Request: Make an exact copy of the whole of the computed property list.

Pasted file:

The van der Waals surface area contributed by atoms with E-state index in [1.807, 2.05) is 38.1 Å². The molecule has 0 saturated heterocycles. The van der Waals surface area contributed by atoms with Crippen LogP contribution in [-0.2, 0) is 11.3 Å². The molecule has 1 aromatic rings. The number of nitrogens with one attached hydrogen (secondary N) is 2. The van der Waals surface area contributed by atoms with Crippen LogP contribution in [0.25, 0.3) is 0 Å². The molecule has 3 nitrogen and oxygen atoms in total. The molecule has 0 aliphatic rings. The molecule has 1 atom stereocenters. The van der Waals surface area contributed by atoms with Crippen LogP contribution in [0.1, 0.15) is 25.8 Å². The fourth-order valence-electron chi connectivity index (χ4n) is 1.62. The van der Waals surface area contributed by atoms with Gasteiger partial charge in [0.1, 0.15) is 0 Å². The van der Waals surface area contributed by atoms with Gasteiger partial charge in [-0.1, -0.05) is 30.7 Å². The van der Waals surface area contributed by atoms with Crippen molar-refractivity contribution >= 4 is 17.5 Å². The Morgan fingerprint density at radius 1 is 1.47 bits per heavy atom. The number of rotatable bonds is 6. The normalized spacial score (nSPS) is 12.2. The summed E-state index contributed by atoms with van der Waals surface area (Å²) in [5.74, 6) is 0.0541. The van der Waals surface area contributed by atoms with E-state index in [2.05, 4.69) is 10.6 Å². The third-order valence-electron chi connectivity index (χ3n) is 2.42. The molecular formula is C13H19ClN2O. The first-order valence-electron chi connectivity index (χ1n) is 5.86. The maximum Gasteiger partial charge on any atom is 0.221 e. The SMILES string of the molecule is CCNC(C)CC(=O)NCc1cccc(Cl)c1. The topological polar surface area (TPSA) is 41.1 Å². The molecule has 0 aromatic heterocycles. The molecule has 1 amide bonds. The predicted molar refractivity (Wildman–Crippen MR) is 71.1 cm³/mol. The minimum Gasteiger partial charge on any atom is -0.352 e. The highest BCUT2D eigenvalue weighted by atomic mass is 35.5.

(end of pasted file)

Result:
The van der Waals surface area contributed by atoms with E-state index in [1.807, 2.05) is 38.1 Å². The molecule has 0 saturated heterocycles. The van der Waals surface area contributed by atoms with Crippen LogP contribution in [-0.2, 0) is 11.3 Å². The molecule has 1 aromatic rings. The number of nitrogens with one attached hydrogen (secondary N) is 2. The van der Waals surface area contributed by atoms with Crippen LogP contribution in [0.25, 0.3) is 0 Å². The molecule has 3 nitrogen and oxygen atoms in total. The molecule has 0 aliphatic rings. The molecule has 1 atom stereocenters. The van der Waals surface area contributed by atoms with Crippen LogP contribution in [0.1, 0.15) is 25.8 Å². The fourth-order valence-electron chi connectivity index (χ4n) is 1.62. The van der Waals surface area contributed by atoms with Gasteiger partial charge in [0.1, 0.15) is 0 Å². The van der Waals surface area contributed by atoms with Gasteiger partial charge in [-0.1, -0.05) is 30.7 Å². The van der Waals surface area contributed by atoms with Crippen molar-refractivity contribution >= 4 is 17.5 Å². The Morgan fingerprint density at radius 1 is 1.47 bits per heavy atom. The number of rotatable bonds is 6. The normalized spacial score (nSPS) is 12.2. The summed E-state index contributed by atoms with van der Waals surface area (Å²) in [5.74, 6) is 0.0541. The van der Waals surface area contributed by atoms with E-state index in [2.05, 4.69) is 10.6 Å². The third-order valence-electron chi connectivity index (χ3n) is 2.42. The molecular formula is C13H19ClN2O. The first-order valence-electron chi connectivity index (χ1n) is 5.86. The maximum Gasteiger partial charge on any atom is 0.221 e. The SMILES string of the molecule is CCNC(C)CC(=O)NCc1cccc(Cl)c1. The topological polar surface area (TPSA) is 41.1 Å². The molecule has 0 aromatic heterocycles. The molecule has 1 amide bonds. The predicted molar refractivity (Wildman–Crippen MR) is 71.1 cm³/mol. The minimum Gasteiger partial charge on any atom is -0.352 e. The highest BCUT2D eigenvalue weighted by atomic mass is 35.5.